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I've got a bash script that handles a bunch of input and then prints out prettily-formatted output. At the moment it's very modular -- it spawns tons of subshells and uses echo, grep, sort, wc, & sed a lot, but I'm working on replacing the functionality of multiple chunks with larger awk chunks, for better efficiency.

One struggle: I've been trying to figure out how to search input for specific strings, only printing the exact thing I'm searching for. I've been playing with awk's match function but haven't had any success yet. Here's an example of one thing I'm trying to figure out how to integrate into a larger awk script:

$ egrep -o "pae|lm|vmx|svm|ht" /proc/cpuinfo | sort -u
ht
lm
pae
vmx

If I were to use awk to do the same thing, I'd want to end up with an array or variable containing each string I searched for that it found. The main problem as I see it is that each string I'm searching for might exist more than once in the input. Maybe I just need to buy an awk book... Any feedback welcome.

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Similar –  Dennis Williamson Jul 8 '12 at 2:23

2 Answers 2

In awk, perhaps this is what your looking for, or may at least contain some helpful code:

awk '{ for (i = 1; i <= NR; i++) if ($i ~ /^(pae|lm|vmx|svm|ht)$/) array[$i]++ } END { for (j in array) print j }' /proc/cpuinfo

Output on my system:

vmx
pae
lm
ht

HTH

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/^(pae|lm|vmx|svm|ht)$/ –  Dennis Williamson Jul 8 '12 at 2:33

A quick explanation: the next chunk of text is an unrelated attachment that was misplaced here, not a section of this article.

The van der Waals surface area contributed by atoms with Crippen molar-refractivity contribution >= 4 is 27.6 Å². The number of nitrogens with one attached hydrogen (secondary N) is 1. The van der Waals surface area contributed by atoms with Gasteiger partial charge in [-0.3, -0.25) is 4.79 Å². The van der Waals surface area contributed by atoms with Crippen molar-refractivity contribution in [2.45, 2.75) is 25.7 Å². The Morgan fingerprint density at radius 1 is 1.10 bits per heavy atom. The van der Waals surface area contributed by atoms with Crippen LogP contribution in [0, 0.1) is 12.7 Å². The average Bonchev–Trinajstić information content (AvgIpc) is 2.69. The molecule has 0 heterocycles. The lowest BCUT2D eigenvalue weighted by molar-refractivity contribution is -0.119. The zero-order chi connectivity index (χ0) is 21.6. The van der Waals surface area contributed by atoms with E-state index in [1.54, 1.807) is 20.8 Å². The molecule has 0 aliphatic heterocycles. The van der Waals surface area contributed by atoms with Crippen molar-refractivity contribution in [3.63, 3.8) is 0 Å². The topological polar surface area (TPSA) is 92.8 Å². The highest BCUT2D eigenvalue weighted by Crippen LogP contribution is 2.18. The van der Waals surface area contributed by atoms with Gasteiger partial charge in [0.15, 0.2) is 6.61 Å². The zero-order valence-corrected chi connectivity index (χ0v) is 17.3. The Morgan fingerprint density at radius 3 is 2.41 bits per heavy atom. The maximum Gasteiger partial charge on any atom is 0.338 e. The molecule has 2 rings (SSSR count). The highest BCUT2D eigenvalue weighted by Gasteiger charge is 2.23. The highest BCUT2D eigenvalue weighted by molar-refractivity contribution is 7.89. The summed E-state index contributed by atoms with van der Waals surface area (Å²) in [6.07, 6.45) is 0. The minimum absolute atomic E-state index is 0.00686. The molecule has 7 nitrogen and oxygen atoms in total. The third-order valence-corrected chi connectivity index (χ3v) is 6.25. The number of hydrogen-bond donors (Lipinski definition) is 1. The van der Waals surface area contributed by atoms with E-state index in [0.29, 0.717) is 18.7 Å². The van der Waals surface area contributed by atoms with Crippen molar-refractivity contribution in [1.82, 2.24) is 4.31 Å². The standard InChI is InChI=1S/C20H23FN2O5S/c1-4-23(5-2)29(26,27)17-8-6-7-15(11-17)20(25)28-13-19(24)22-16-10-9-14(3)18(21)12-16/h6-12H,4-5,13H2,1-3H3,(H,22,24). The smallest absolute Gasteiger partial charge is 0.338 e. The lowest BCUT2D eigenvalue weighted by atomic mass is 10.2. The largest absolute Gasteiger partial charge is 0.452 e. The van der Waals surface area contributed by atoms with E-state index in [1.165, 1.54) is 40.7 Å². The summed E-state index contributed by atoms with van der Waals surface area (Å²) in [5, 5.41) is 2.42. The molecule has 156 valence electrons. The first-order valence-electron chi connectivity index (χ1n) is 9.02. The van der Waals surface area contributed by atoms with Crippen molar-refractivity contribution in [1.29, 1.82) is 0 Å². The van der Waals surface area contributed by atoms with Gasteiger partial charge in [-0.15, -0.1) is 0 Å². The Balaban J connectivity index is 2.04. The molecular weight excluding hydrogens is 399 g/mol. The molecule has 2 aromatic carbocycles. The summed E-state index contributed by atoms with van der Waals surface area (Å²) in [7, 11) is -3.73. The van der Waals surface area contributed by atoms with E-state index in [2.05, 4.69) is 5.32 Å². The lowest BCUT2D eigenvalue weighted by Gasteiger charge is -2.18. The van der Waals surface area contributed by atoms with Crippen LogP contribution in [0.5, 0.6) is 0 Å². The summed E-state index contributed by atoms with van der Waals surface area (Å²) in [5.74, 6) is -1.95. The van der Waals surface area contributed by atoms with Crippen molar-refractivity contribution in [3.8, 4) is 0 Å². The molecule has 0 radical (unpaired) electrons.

@DennisWilliamson Thanks :-) –  Steve Jul 8 '12 at 2:36
    
Thanks steve. That gives me some new stuff to chew on. –  ryran Jul 8 '12 at 16:54

I think this will do your job:

awk -v RS="pae|lm|vmx|svm|ht" 'RT != "" {print RT}' /proc/cpuinfo

Or if you also need to do sorting in awk:

gawk -v RS="pae|lm|vmx|svm|ht" 'RT != "" {m[RT]} END{n=asorti(m, m_sorted); for(i=1;i<=n;++i){print m_sorted[i]}}' /proc/cpuinfo

Explanation: we set record separator RS to necessary regex, and awk stores the exact match of the RS regex in the RT variable. RT is empty for the last record, so we need to check for non-emptiness.

The sorting version uses function asorti which is gawk extension.

For more general approach, look into match function. For example, if you can set such record separator so match occures only one time per record, then the solution isn't complicated: gawk -v RS="your_separator" 'match($0, /pae|lm|vmx|svm|ht, m)" {print m[0]}

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Thanks for this. I'll see if I can get what I need out of it when I get back to my coding machine. –  ryran Jul 8 '12 at 17:13

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